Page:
Insulin-like growth factors (IGFs): Implications for aging

Pinchas Cohen, Ian Ocrant, Paul J. Fielder, E. Kirk Neely, Sharron E. Gargosky, Cheri I. Deal, G. Paolo Ceda, Oh Youngman, Hung Pham, George Lamson, Linda C. Giudice, Ron G. Rosenfeld

Research output: Contribution to journalArticlepeer-review

34 Scopus citations


The insulin-like growth factors (IGF)-I and IGF-II are peptides with structural homology to insulin and potent mitogenic and anabolic actions in vitro and in vivo. IGF-I levels are growth hormone (GH)-dependent and vary strikingly with age. IGF-I levels are typically low in infancy and childhood, increase dramatically during puberty, and then gradually decline with advancing age. Whether age-associated changes in GH production or sex steroid secretion, or other unknown factors, cause diminished IGF production in the elderly remains to be determined. In the brain, IGF-II appears to be the most prevalent IGF, but a truncated form of IGF-I also has been recognized. IGF actions are mediated by binding to a family of receptors, which includes the insulin receptor, the structurally homologous type I IGF receptor, and the IGF-II/M-6 receptor, all of which are found in the central nervous system. Additionally, the IGFs bind with high affinity to a family of IGF-binding proteins (IGFBPs). Of the six known IGFBPs, IGFBP-2 appears to be the major one in the mammalian brain and is a major component of CSF. Immunoreactive IGFBP-2 has been identified in astrocytes, and its mRNA has been identified in fetal and adult brain and choroid plexus. The IGFBPs transport the IGFs in serum and other body fluids and appear to regulate IGF access to receptors. In vivo regulation of IGFBPs includes tissue-specific proteases, which cleave specific IGFBPs, altering their affinities for IGF peptides. Originally identified in pregnancy serum, IGFBP proteases have also been found in sera of GH receptor-deficient individuals, prostate cancer patients, severely ill patients, and in seminal plasma. IGFBP proteases may play an important role in regulating IGFBP affinity and the delivery of IGFs to target tissues. IGFBP abnormalities are now being recognized in a variety of clinical situations, including neoplastic disease. The IGF axis could have important implications in aging and in the brain. Therepeutic uses of IGF and IGFBP peptides may offer potential benefits to the elderly.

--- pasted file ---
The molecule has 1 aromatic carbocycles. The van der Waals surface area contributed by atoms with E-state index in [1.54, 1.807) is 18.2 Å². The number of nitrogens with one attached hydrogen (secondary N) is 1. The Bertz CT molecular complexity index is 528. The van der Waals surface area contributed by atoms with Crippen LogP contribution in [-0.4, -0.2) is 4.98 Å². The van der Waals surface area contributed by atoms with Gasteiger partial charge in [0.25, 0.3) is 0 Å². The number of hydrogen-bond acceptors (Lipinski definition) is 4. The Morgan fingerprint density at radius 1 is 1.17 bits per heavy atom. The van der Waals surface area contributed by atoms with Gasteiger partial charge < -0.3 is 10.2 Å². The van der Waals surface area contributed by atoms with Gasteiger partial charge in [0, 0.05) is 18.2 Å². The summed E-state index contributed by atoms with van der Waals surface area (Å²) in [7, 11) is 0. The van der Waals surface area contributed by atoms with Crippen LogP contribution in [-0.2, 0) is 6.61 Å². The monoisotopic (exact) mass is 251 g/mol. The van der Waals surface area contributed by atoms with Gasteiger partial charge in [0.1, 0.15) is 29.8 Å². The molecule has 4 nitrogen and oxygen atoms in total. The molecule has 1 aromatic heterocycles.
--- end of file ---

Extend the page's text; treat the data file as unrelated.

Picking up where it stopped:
Original languageEnglish (US)
Pages (from-to)335-342
Number of pages8
Issue number4
StatePublished - Aug 1992
Externally publishedYes

ASJC Scopus subject areas

  • Endocrinology, Diabetes and Metabolism
  • Endocrinology
  • Endocrine and Autonomic Systems
  • Psychiatry and Mental health
  • Biological Psychiatry


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